Proving commercial viability
“Human beings require oxygen and forests produce it; printed books require paper but paper need not be made from virgin forests.”
Canopy’s successful book and magazine straw paper trials have proven that straw-based paper is a viable alternative to logging carbon-rich forests for paper. Celebrated authors Alice Munro and Yann Martel have collaborated with Canopy on straw paper based books, and trials have been run with Margaret Atwood and Canadian Geographic magazine.
In Other Worlds
In the fall of 2011, Margaret Atwood and Canopy joined forces to create a limited special edition of Margaret Atwood’s In Other Worlds, printed exclusively on paper from a ‘Second Harvest’ of wheat and flax crop residues, combined with post consumer recycled content – the first book on straw paper ever in North America! And with it, these two connoisseurs of thinking for a sustainable future began the countdown to the launch a new resource sector for North America.
The paper for this special edition book of Ms. Atwood’s book of speculative fiction was made without any harm to fragile forest ecosystems. It was the next step in Canopy’s campaign to remove the stress of paper production from our endangered forests.
The special edition of In Other Worlds demonstrated that all this is possible in our own world right now if governments and entrepreneurs in the paper industry follow Canopy’s lead to launch this new resource sector.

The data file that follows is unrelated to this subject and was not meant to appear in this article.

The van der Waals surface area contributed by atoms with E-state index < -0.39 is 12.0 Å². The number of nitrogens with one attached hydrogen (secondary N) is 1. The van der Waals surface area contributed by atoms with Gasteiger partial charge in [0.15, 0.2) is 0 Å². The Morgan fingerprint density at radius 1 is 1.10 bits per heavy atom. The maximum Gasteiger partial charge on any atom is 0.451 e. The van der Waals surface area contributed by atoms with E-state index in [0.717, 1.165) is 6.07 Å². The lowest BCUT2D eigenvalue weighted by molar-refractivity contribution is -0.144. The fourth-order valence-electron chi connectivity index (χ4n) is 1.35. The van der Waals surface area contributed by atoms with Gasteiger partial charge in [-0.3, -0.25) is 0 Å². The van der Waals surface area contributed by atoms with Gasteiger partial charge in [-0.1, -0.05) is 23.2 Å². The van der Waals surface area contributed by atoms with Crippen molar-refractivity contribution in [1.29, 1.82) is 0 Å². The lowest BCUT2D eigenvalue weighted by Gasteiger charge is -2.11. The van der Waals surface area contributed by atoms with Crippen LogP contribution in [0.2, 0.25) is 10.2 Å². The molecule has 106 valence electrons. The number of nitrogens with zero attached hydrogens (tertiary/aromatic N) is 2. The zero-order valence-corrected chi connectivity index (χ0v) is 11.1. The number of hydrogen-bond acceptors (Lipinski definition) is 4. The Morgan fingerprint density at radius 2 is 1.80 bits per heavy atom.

Canopy thanks our visionary teammates for the In Other Worlds mission, McClelland & Stewart, Penguin Random House Canada, Cascades Fine Papers (now Rolland), Alberta Innovates Technology Futures, and Friesens… and of course, the intrepid Margaret Atwood!
Canadian Geographic : the Wheat Sheet Issue
In June 2008, Canadian Geographic released their environment issue on the (original) Wheat Sheet, a North American first! The paper was manufactured as a test in a commercial paper mill. It was the first coated paper made with wheat straw in North America and proved that a good quality, commercially viable, coated paper worked on high-speed presses. It was tangible proof that high-resolution images printed crisply on the sheet at a quality that could work for North American advertisers and consumers.
The paper was comprised of 20% wheat straw, 40% post-consumer recycled fibre, and 40% totally chlorine free virgin wood fibre, using 60% less virgin tree fibre than conventional magazine paper. It was history in the making.
The issue was a barn burner! Canadian Geographic received more letters to the editor for that edition than any other in the history of the publication. Advertisers and subscribers were delighted. Other publishers and senior decision makers were inspired.
The Wheat Sheet was the result of a partnership between Canopy, Canadian Geographic, Alberta Innovates (then Alberta Research Council), New Page and Dollco Printing.
The project partners had to go offshore to find the wheat straw pulp, after 18 months of searching across North America for a source. This was not because we lacked wheat straw fibre in Canada and the US, but because of a lack of facilities able to pulp the fibre domestically. In the end, the wheat straw pulp was purchased from China, where more than 20% of paper fibre comes from wheat and rice straws. The need to import offshore pulp was a large part of the reason that this issue if Canadian Geographic was a “one-off” trial.
Canopy’s Second Harvest Paper Project is dedicated to facilitating domestic production of pulp and paper made with North American agricultural residues.
Read the Editor’s Note from the (original) Canadian Geographic Wheat Sheet Issue here.